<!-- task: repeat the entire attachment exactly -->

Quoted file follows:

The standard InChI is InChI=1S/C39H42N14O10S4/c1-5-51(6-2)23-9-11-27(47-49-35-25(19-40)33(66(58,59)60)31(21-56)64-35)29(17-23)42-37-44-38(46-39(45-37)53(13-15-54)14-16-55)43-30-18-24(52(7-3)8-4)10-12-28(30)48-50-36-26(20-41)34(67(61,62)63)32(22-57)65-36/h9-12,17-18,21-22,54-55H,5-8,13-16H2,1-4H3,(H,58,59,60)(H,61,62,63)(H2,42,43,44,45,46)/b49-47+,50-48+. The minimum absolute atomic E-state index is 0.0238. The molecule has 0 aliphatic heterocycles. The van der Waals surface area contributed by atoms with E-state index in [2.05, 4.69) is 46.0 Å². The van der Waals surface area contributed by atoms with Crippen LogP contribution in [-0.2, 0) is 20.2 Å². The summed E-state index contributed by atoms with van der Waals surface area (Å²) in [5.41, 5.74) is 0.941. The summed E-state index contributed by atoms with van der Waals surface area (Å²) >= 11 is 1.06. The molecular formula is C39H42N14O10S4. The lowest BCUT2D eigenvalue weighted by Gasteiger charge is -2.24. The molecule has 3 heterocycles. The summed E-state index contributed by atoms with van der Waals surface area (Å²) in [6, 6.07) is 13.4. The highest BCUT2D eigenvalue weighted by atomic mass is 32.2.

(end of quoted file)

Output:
The standard InChI is InChI=1S/C39H42N14O10S4/c1-5-51(6-2)23-9-11-27(47-49-35-25(19-40)33(66(58,59)60)31(21-56)64-35)29(17-23)42-37-44-38(46-39(45-37)53(13-15-54)14-16-55)43-30-18-24(52(7-3)8-4)10-12-28(30)48-50-36-26(20-41)34(67(61,62)63)32(22-57)65-36/h9-12,17-18,21-22,54-55H,5-8,13-16H2,1-4H3,(H,58,59,60)(H,61,62,63)(H2,42,43,44,45,46)/b49-47+,50-48+. The minimum absolute atomic E-state index is 0.0238. The molecule has 0 aliphatic heterocycles. The van der Waals surface area contributed by atoms with E-state index in [2.05, 4.69) is 46.0 Å². The van der Waals surface area contributed by atoms with Crippen LogP contribution in [-0.2, 0) is 20.2 Å². The summed E-state index contributed by atoms with van der Waals surface area (Å²) in [5.41, 5.74) is 0.941. The summed E-state index contributed by atoms with van der Waals surface area (Å²) >= 11 is 1.06. The molecular formula is C39H42N14O10S4. The lowest BCUT2D eigenvalue weighted by Gasteiger charge is -2.24. The molecule has 3 heterocycles. The summed E-state index contributed by atoms with van der Waals surface area (Å²) in [6, 6.07) is 13.4. The highest BCUT2D eigenvalue weighted by atomic mass is 32.2.